In a big market like Boston, you expect more. Dating back to the Terry Francona/TheoRed Sox Epstein years, the Red Sox were challenging for the division most years, if not winning it. Even though they missed the playoffs a couple of years, they were still relevant, and a few poorly timed injuries kept them from being a perennial post-season team. At least until the September 2011 collapse. That changed everything for the Sox.

2012 was a complete disaster under Bobby Valentine, which was marked by him calling out his players publicly, notably Kevin Youkilis. Cue John Farrell, who managed the team to their 3rd World Series crown in the new millenium in his first season back with the club. However, the Red Sox struggled in 2014, dropping back to last place in the division. This year? A continuation of 2014’s struggles, which reached its peak last Friday night, when the Red Sox blew an 8-1 lead en route to a 13-10 loss. I wasn’t the only one banging my head against the wall on Friday. But that game encapsulated their season for me – they give you a flicker of hope, then they take it away.

Unless they do something fast, we can expect a 3rd last place finish in 4 years, which isn’t what most Red Sox fans want to see, nor is it what we expect from a team with a payroll at approximately $181 million. Normally, I try to take the optimistic approach, but Friday night’s loss zapped me of any hope I had that they may turn things around.

2014 Red Sox Could Still Finish Better Than 2012

2014 red soxThe 2014 Red Sox might be 58-75 through 133 contests this season, and a playoff spot is way out of the picture with about a month to go in the regular season, but the team has a real chance to perform better than it did back in the Bobby Valentine era.

Through 133 games back in 2012, the Red Sox were 62-71 and were only a mere 14 games out of the AL East while also trailing the Wild Card by 12 games. In 2014, the Red Sox are 18 games out of the division and 14.5 games out of the second Wild Card spot. There was no second Wild Card in 2012, which means the Red Sox would have a 20.5 game deficit if those rules were still in effect.

Through the final 29 games, the Red Sox went 8-21 and lost 12 of their final 13 games to have their first losing season since 1997. The team went 78-84 that year.

The Red Sox played 22 of those contests against AL East opponents in a year that the Baltimore Orioles, New York Yankees and Tampa Bay Rays all had a shot at making the postseason.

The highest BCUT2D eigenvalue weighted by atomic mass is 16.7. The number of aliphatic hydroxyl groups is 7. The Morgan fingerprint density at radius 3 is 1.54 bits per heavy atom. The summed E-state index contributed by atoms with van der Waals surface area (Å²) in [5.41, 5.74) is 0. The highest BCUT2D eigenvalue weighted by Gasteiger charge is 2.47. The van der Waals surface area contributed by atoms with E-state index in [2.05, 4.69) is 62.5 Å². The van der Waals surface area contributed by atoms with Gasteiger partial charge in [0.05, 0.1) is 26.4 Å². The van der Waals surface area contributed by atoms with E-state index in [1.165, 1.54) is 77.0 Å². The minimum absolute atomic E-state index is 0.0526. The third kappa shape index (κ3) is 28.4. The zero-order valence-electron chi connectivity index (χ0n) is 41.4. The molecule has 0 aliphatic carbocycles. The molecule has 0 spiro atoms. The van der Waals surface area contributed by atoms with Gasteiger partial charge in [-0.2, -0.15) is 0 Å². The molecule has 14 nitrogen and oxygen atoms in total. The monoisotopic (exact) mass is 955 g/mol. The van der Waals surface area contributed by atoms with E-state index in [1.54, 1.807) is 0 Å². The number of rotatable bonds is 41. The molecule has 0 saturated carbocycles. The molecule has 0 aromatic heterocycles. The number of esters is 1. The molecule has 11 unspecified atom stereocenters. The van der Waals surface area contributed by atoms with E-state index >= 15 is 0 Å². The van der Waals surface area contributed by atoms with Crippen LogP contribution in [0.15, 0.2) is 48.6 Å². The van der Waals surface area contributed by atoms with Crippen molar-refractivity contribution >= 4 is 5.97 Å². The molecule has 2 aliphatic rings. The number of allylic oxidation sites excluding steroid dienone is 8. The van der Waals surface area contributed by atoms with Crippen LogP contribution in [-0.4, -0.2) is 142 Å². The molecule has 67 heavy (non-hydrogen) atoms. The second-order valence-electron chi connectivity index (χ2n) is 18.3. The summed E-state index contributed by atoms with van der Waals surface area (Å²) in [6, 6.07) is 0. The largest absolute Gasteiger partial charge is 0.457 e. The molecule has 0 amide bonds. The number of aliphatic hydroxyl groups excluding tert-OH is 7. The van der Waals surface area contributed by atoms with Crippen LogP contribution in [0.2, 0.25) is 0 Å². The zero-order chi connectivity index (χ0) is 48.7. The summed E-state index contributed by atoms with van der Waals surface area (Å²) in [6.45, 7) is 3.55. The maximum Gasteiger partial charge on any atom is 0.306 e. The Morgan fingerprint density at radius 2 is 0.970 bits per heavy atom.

This year, the 2014 Red Sox have 22 games against the division remaining, but have a chance to play spoiler, especially to the Yankees who play the Red Sox six more times this season. The team currently needs just a 12-17 record the rest of the way to be a squad that is still better than the worst team in the new millennium for the Red Sox. However,  if the team plays over .500, then it might have a shot at closer to 75 wins in a lost season.

There is always next year. Right?

Bobby Valentine Believes He Can Manage, Farrell Gets Job Done

Bobby Valentine John Farrell

Courtesy of boston.cbslocal.com

Tuesday, one day before the Boston Red Sox take on the St. Louis Cardinals in the 2013 World Series, I read that Bobby Valentine reportedly told Nick Cafardo of the Boston Globe that he could have reached the Fall Classic with the current roster of players. Then, I laughed so hard my head exploded.

Who does this guy think he is? Could someone truly be this delusional? Valentine refused to work with players, very important players (most notably David Ortiz). The Sox’s win record, under his tenure as manager, had not been that low since the 1960s. He brought no strategic expertise about creating a lineup to the Red Sox organization. Valentine never really prepared for baseball games. The 2012 Red Sox had no strategy, and thus no wins. Still, with his proven lack of skill, he believes that he could have helped the Sox go to the World Series. Some people just never change.

Bobby Valentine John Farrell

John Farrell made all the difference this year leading this team to a World Series berth. Rarely do you see a manager turn a team’s performance around in such quick fashion.  The rebuilding year that the fans were expecting never happened. The Sox and Farrell did not meet fans’ low expectations; they exceeded them. The impossible became reality through Farrell’s ability to manipulate a lineup before and during the game. Also his knowledge of pitching, and the capability of the bullpen we have on hand are, simply put, priceless.

At the beginning of the season, if you ever told me that players like Mike Napoli, Mike Carp, Jonny Gomes, among others would all make news during any given day, I would have thought that you were crazy. Farrell provided opportunities for each and every player to shine on the field and at the plate. He leveraged player’s natural talents based on the play situations and the teams they were about to face. Sometimes Farrell’s decision-making left fans scratching their heads. What is this manager doing? Then, much to our surprise, our hands would leave our heads for applause, animated cheers, and high-fives.

The manager is there to facilitate wins, not bask in the spotlight. Farrell proved that the focus should be on the team, not the manager.

Bobby V, I hope you watch the World Series because you may just learn something about leadership and, oh yes, winning.